Handle with care: The history and meaning of the Dylan / Wilburys song

By Tony Attwood

How much Dylan is there is the Wilburys?

The answer seems to be there is as much as he wants and as much as we want to hear and it clearly varied from song to song.

Harrison, Petty, Orbison, Dylan, is I must admit, my ultimate super-supergroup.  I have no particular liking for the Beatles, and none of their records, (and I was a school kid when they suddenly exploded onto radio in England, so I had every chance to like them – but I was already playing in a R&B band by then), but I have enjoyed much of the non-Beatle music of Harrison.

Tom Petty has been an absolute favourite ever since I first came across his music, and at every blues dance club I ever visit I ask them to play a blues version of his Free Fallin’.  As for Roy Orbison, I just adored the difference he brought to popular music, and his most extraordinary voice.  Indeed it is such a deep sadness that the man with what to me was the ultimate, ultimate, voice of popular music died in December 1988 just eight months after this song was recorded.

So the guys came together by chance and a sticker (apparently) on one guitar case saying “Handle with care”, stimulated the song.   This is the first ever Wilburys track, seemingly genuinely co-written with the guys in the band calling out lines and gradually evolving the music.   As for Roy Orbison, Tom Petty said in the Mystery Girl documentary, “I was just taken by how amazing this guy was, I mean, just sitting, singing softly on the sofa with an acoustic guitar, his voice was unbelievable.”

Although Handle with Care is a song put together by committee (or so it would seem) it has an unusual construction.   The first two verses are straightforward

Been beat up and battered around
Been sent up, and I’ve been shot down
You’re the best thing that I’ve ever found
Handle me with care

Reputation’s changeable
Situation’s tolerable
But baby, you’re adorable
Handle me with care

But then we have an interlude, which is sung by Roy Orbison…

I’m so tired of being lonely
I still have some love to give
Won’t you show me that you really care?

This section is particularly interesting because of the sudden change of chord structure.  The song is in G but here in the middle 8 the unrelated chord of B7 is thrown in – it is this that gives the Orbison section such a different feel from everything else in the song.

Roy Orbison didn’t write many songs, but the songs he did write are utterly exquisite – remember Pretty Woman, Only the Lonely, Running Scared, In Dreams, It’s Over…  (If you want to explore what this guy could do to turn the construction of a popular song upside down try the coda of Running Scared.)

This then is followed by a middle eight sung by Bob Dylan and Tom Petty…

Everybody’s got somebody to lean on
Put your body next to mine, and dream on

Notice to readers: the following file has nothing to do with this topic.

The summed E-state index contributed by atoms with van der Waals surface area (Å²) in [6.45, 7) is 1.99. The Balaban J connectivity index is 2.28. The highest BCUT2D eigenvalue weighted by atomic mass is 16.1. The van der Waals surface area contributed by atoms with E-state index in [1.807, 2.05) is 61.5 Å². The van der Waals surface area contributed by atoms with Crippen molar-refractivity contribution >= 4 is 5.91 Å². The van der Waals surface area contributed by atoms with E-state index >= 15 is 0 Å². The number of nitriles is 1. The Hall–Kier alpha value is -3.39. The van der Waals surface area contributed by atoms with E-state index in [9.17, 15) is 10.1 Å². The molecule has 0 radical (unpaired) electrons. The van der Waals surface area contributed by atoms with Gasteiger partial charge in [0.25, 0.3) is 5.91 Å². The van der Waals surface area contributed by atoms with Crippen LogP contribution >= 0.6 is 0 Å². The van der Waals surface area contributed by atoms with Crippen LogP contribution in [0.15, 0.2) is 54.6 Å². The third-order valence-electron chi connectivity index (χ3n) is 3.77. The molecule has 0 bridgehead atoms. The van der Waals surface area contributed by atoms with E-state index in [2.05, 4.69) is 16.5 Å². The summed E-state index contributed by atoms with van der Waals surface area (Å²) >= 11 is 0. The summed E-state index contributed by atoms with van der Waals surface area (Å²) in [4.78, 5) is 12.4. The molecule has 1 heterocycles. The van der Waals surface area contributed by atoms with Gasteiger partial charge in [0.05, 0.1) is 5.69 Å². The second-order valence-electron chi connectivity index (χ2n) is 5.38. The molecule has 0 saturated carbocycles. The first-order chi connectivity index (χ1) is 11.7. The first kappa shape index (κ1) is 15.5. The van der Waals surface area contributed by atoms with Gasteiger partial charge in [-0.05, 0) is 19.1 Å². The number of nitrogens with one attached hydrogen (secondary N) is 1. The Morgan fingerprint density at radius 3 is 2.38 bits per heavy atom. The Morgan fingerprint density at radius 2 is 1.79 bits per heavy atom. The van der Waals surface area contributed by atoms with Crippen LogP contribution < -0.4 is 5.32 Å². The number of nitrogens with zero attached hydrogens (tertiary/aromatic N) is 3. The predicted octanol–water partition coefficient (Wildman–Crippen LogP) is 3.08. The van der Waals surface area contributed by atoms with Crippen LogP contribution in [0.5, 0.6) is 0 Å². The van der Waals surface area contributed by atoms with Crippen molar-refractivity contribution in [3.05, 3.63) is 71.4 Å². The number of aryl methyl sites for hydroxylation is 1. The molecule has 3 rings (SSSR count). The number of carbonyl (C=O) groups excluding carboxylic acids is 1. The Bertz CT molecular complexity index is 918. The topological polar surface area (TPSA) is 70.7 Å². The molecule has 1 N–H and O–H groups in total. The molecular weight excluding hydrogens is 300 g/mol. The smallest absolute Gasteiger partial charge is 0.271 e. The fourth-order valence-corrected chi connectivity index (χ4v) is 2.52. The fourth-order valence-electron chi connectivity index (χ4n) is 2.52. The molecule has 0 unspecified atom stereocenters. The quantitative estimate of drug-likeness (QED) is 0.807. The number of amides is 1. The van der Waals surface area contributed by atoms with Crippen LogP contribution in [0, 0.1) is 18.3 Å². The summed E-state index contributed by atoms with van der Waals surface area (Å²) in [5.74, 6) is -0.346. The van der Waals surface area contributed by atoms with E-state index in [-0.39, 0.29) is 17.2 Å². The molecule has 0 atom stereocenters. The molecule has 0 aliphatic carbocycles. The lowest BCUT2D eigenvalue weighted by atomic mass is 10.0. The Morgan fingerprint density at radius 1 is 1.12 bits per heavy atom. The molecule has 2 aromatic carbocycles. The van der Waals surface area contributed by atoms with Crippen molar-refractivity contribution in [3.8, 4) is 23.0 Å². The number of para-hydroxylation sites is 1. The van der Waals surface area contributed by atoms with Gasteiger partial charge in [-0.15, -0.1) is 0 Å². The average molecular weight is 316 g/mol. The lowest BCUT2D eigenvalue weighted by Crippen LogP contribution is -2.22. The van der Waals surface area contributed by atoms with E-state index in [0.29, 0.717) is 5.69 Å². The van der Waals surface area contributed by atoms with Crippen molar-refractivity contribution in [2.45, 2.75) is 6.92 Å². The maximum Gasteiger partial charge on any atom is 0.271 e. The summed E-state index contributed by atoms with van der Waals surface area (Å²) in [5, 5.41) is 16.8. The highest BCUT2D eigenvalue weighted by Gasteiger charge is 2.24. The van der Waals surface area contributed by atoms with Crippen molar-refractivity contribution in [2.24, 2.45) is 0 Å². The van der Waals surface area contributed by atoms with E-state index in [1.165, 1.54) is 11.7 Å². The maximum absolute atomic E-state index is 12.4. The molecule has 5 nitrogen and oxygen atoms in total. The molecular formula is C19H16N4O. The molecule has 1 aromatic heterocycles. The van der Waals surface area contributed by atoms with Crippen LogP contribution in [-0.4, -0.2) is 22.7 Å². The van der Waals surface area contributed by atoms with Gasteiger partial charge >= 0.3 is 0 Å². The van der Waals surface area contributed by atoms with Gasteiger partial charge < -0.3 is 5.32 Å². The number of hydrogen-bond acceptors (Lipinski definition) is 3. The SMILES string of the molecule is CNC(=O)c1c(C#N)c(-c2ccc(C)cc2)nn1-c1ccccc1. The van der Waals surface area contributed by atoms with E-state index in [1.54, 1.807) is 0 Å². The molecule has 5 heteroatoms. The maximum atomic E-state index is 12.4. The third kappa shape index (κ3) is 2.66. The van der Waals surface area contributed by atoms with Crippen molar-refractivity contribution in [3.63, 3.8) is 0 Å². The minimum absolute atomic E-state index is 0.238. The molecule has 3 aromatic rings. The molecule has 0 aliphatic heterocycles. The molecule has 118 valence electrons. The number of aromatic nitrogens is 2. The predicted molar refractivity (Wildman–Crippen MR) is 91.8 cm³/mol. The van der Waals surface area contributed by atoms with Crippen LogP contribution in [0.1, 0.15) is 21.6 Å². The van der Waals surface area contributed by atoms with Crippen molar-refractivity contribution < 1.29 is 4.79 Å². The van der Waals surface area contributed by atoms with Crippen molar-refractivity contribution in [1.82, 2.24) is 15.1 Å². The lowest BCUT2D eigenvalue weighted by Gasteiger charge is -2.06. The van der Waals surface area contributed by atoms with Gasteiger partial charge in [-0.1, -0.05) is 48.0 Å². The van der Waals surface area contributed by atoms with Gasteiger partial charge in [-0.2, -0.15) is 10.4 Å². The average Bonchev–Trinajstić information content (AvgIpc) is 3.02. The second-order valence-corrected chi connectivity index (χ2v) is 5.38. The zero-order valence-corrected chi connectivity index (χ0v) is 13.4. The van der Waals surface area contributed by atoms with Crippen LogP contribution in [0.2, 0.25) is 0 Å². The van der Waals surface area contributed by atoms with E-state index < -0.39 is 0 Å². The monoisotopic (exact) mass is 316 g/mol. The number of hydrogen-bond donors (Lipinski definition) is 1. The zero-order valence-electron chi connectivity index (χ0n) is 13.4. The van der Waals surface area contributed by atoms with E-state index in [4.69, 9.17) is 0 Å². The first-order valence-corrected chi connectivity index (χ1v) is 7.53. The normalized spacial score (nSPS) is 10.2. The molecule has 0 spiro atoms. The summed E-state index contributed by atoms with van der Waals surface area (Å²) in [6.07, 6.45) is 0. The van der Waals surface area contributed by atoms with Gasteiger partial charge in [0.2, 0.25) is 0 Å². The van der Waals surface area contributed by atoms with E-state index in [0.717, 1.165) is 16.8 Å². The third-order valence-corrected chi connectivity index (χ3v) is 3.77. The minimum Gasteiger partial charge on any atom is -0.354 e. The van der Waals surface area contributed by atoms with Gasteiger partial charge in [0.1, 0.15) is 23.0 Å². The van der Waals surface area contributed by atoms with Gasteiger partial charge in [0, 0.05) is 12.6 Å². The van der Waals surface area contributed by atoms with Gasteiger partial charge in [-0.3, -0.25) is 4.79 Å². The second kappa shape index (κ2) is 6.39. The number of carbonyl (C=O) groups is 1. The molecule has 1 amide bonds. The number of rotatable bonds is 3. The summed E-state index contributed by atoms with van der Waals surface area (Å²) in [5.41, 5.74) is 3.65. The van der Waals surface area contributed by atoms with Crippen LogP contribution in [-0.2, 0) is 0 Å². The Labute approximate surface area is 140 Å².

And then we are back to the verse

I’ve been fobbed off, and I’ve been fooled
I’ve been robbed and ridiculed
In day care centres and night schools
Handle me with care

Been stuck in airports, terrorized
Sent to meetings, hypnotized
Overexposed, commercialized

Handle me with care

Then we have the interlude again, and then the middle 8, but this time with Jeff Lynne and Roy Orbison singing before another verse…

I’ve been uptight and made a mess
But I’ll clean it up myself, I guess
Oh, the sweet smell of success
Handle me with care

The writing of the song is credited to George Harrison, Jeff Lynne, Roy Orbison, Tom Petty, and Bob Dylan and I am not too sure how much Dylan there is in this.  One can get an insight however in the same way that art experts look at paintings and consider the brush strokes to see if they are by a particular old master.

I don’t classify myself as being equivalent to an art expert, but I can say that the phraseology of the song is not Dylanesque.    That final verse quoted above has nothing in it at all that looks like Dylan at any stage of his writing career thus far.   And his last two compositions were What good am I and Dignity  which show completely different issues exercising his mind both musically and lyrically.  If I must pick a line that could be Dylan’s I would go with

I’ve been robbed and ridiculed

I am sure you can work out why!

This song represents a man who has had tough times, and now needs careful treatment talking to his new lover and asking that she is kind to him, because of everything he has suffered.  There is nothing in such a concept that I can relate to a Dylan song – but if you can, please do let me know.

Allmusic’s Matthew Greenwald called the song “one of the most memorable records of the 1980s…   Musically, the song is built around a descending, folk-rock chord pattern and some fine major-key chorus movements. George Harrison handles the verses, and there are also two excellent bridges featuring Roy Orbison and Bob Dylan. Orbison’s section capitalizes on his awesome, operatic vocal pipes, and the effect is wonderful.”

It has also been pointed out that the opening chords are “reminiscent of Jeff Lynne’s “10538 Overture”, the ELO single from 1972.”

At the time of making the recording there was no thought that the band would go on from that point, but apparently everyone enjoyed the situation so much that they got back together to make the album, including “Handle With Care” as the promotional track.

I must say I really do love it – as much now as when I first heard it.  There is something so fresh and different about the piece, with the odd unexpected moment that every great song needs.   Consider just once more

Reputation’s changeable
Situation’s tolerable

Who has ever written lines like that before in a pop song?  I’d guess Tom Petty wrote them and I think I hear his influence a lot in the piece – but it probably did need all of them there to make it happen.


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